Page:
As Ukraine continues to fall to the Russians, can’t someone put a microphone in front of former Vice President Dick Cheney, former acting U.N. Ambassador John Bolten or other fierce critics of President Barack Obamaand ask them about Russia’s invasion of Georgia during the years of the Bush administration, and what they would have done in the case of Ukraine — in light of the fact that they did nothing in Georgia?

Postcript: I have since discovered that Charlie Rose was on this case on March 9, when he guest-hosted Face the Nation. His discussion with Cheney is here.

 

PHOTO (TOP): U.S. postal service trucks sit parked at the post office in Del Mar, California November 13, 2013. REUTERS/Mike Blake

PHOTO (INSERT): Former Vice President Dick Cheney leaves after attending the funeral service of former British Prime Minister Margaret Thatcher at St Paul’s Cathedral, in London, April 17, 2013. REUTERS/Olivia Harris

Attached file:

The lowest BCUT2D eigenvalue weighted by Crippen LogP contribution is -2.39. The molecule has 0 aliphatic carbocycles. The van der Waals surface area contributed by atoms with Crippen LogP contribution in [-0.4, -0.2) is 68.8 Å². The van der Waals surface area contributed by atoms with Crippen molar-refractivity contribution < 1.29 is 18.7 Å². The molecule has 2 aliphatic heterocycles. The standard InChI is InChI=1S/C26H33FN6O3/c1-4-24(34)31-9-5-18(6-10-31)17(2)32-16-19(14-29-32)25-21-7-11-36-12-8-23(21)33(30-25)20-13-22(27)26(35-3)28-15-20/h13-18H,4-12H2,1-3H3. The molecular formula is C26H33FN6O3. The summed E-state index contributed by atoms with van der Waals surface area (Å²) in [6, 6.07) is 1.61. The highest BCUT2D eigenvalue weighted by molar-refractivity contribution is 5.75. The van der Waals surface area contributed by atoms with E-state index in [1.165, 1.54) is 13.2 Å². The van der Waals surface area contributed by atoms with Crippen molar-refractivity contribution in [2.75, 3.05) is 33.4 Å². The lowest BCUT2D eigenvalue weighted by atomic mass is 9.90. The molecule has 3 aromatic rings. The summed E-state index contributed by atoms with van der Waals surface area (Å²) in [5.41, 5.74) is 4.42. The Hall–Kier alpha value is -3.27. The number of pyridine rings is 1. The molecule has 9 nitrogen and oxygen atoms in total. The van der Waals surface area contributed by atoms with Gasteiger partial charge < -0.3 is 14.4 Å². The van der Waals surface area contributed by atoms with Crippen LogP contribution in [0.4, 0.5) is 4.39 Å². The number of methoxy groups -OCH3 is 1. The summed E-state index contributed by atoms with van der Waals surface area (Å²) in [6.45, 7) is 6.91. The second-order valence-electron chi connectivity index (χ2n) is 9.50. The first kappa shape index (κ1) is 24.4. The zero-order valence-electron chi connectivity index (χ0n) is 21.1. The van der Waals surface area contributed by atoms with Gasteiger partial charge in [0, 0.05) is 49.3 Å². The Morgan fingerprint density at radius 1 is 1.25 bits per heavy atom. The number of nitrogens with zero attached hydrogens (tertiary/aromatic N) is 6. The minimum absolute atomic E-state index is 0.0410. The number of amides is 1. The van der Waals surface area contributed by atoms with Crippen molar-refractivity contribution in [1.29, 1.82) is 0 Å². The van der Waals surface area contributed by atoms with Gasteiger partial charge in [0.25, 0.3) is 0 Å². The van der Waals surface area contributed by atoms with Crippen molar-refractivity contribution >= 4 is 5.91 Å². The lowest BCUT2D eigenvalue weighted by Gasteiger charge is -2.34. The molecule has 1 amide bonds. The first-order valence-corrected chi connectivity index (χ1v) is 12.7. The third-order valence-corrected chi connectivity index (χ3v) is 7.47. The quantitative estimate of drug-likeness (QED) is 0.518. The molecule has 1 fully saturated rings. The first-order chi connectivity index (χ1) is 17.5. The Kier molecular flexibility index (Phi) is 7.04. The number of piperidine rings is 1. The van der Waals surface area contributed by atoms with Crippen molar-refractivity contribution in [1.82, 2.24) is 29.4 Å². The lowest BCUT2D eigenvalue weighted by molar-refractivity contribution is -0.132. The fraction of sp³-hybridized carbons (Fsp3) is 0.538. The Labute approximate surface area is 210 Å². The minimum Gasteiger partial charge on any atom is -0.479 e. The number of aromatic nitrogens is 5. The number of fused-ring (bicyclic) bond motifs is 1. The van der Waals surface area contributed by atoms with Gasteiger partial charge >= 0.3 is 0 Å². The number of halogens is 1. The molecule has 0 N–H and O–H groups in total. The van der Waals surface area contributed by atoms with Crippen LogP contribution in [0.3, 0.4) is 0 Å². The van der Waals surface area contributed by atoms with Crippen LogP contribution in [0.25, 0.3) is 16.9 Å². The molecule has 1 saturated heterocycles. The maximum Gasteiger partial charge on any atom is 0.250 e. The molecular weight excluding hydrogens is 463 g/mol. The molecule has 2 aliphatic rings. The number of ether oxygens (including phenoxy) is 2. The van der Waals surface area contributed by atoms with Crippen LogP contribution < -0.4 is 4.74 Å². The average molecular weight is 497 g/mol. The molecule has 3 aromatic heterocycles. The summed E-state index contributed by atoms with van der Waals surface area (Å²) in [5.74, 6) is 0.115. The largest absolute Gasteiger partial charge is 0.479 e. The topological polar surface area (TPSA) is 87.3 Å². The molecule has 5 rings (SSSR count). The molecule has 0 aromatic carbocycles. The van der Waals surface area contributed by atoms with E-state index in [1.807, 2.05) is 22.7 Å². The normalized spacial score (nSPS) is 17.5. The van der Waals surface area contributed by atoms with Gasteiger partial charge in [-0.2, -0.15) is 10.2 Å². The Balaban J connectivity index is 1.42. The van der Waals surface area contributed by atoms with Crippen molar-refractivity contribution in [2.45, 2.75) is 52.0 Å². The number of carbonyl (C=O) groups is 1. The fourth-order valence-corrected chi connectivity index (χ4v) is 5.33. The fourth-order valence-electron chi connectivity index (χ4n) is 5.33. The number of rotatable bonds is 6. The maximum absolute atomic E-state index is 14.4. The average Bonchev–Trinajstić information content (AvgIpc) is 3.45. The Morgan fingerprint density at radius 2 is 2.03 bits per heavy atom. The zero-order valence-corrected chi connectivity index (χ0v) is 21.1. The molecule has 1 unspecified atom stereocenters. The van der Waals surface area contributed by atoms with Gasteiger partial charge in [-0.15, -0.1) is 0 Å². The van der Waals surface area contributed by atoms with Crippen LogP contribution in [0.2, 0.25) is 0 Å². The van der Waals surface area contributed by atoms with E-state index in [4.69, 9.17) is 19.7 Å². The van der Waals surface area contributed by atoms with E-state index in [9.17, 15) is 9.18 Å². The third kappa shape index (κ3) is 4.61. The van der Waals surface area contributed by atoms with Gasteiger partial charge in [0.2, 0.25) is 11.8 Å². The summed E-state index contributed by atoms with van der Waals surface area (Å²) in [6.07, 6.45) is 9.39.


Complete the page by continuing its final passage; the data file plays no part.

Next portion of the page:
7 comments

We welcome comments that advance the story through relevant opinion, anecdotes, links and data. If you see a comment that you believe is irrelevant or inappropriate, you can flag it to our editors by using the report abuse links. Views expressed in the comments do not represent those of Reuters. For more information on our comment policy, see http://blogs.reuters.com/fulldisclosure/2010/09/27/toward-a-more-thoughtful-conversation-on-stories/

Privatization of the USPS (even to Amazon) would be a disaster. Americans want everything to be dirt cheap, then they can’t understand why service is terrible. Millions of items a year get to where they are supposed to go, simply because a human-being knows their job well enough to make corrections, when the system fails. Complaining about USPS has become a national past-time. The fact is, they’re one of the best… if not, the best service, out of all the shippers. I run a sales business. We ship thousands of packages. On the rare occasion something gets lost with USPS, the destination station for where it was going, can be contacted. I have actually had people at stations remember our package, and correct a situation. What do you get from FedEx or UPS in that situation? “I’m sorry sir, tracking shows this package was delivered”. No effort to find it… Claim denied.